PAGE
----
Miss Sampson flushed at his concluding words. Then silence ensued. I could not think of anything to say and Sally was dumb. "You all seem very strange," said Miss Sampson.
When Steele's face turned gray to his lips I knew the moment had come. "No doubt. We all feel so deeply for you," he said.
"Because the truth must no longer be concealed."
It was her turn to blanch, and her eyes, strained, dark as night, flashed from one of us to the other.
"The truth! Tell it then." She had more courage than any of us.
"Miss Sampson, your father is the leader of this gang of rustlers I have been tracing. Your cousin George Wright, is his right-hand man."
Miss Sampson heard, but she did not believe.
"Tell her, Russ," Steele added huskily, turning away. Wildly she whirled to me. I would have given anything to have been able to lie to her. As it was I could not speak. But she read the truth in my face. And she collapsed as if she had been shot. I caught her and laid her on the grass. Sally, murmuring and crying, worked over her. I helped. But Steele stood aloof, dark and silent, as if he hoped she would never return to consciousness.
When she did come to, and began to cry, to moan, to talk frantically, Steele staggered away, while Sally and I made futile efforts to calm her. All we could do was to prevent her doing herself violence. Presently, when her fury of emotion subsided, and she began to show a hopeless stricken shame, I left Sally with her and went off a little way myself. How long I remained absent I had no idea, but it was no inconsiderable length of time. Upon my return, to my surprise and relief, Miss Sampson had recovered her composure, or at least, self-control. She stood leaning against the rock where Steele had been, and at this moment, beyond any doubt, she was supremely more beautiful than I had ever seen her. She was white, tragic, wonderful. "Where is Mr. Steele?" she asked. Her tone and her look did not seem at all suggestive of the mood I expected to find her in--one of beseeching agony, of passionate appeal to Steele not to ruin her father.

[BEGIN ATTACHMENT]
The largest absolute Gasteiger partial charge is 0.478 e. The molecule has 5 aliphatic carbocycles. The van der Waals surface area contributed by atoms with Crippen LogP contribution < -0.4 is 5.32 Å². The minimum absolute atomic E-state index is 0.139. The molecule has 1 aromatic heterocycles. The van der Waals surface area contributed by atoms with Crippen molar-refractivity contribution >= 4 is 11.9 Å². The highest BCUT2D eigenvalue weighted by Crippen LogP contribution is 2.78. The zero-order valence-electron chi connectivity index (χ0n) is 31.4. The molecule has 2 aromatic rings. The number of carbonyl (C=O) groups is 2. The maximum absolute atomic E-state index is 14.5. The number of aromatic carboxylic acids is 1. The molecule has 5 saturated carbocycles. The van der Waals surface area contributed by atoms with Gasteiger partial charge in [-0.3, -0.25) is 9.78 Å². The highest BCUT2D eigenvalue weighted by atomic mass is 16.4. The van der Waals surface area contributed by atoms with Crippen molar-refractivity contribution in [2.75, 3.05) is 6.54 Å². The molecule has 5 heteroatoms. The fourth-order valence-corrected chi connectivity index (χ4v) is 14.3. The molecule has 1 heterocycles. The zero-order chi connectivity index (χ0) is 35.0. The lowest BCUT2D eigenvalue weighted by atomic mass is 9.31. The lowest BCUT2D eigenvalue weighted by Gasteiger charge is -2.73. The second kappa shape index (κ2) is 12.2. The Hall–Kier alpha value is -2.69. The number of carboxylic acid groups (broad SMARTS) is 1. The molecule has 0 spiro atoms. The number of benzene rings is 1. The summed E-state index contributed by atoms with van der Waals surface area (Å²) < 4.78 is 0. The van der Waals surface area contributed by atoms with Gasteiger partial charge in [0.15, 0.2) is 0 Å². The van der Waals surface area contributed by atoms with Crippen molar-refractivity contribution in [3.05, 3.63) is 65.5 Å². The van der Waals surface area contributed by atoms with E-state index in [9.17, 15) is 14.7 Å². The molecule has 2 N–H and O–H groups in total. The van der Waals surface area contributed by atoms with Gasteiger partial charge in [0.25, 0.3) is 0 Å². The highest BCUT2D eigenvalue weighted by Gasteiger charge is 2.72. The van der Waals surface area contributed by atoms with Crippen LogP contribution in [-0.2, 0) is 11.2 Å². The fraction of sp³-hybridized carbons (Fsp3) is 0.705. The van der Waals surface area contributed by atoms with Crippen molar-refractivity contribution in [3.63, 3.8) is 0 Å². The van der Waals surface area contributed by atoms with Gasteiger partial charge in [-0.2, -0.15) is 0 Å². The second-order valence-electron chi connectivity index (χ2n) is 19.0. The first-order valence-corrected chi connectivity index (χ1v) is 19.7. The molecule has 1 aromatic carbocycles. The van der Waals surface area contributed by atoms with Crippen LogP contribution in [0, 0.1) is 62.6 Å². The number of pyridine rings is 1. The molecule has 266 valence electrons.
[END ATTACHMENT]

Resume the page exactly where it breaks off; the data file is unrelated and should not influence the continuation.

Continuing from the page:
"I'll find him," I replied turning away.
Steele was readily found and came back with me. He was as unlike himself as she was strange. But when they again faced each other, then they were indeed new to me.
"I want to know--what you must do," she said. Steele told her briefly, and his voice was stern.
"Those--those criminals outside of my own family don't concern me now. But can my father and cousin be taken without bloodshed? I want to know the absolute truth." Steele knew that they could not be, but he could not tell her so. Again she appealed to me. Thus my part in the situation grew harder. It hurt me so that it made me angry, and my anger made me cruelly frank.
"No. It can't be done. Sampson and Wright will be desperately hard to approach, which'll make the chances even. So, if you must know the truth, it'll be your father and cousin to go under, or it'll be Steele or me, or any combination luck breaks--or all of us!"
Her self-control seemed to fly to the four winds. Swift as light she flung herself down before Steele, against his knees, clasped her arms round him. "Good God! Miss Sampson, you mustn't do that!" implored Steele. He tried to break her hold with shaking hands, but he could not.
"Listen! Listen!" she cried, and her voice made Steele, and Sally and me also, still as the rock behind us. "Hear me! Do you think I beg you to let my father go, for his sake? No! No! I have gloried in your Ranger duty. I have loved you because of it. But some awful tragedy threatens here. Listen, Vaughn Steele. Do not you deny me, as I kneel here. I love you. I never loved any other man. But not for my love do I beseech you.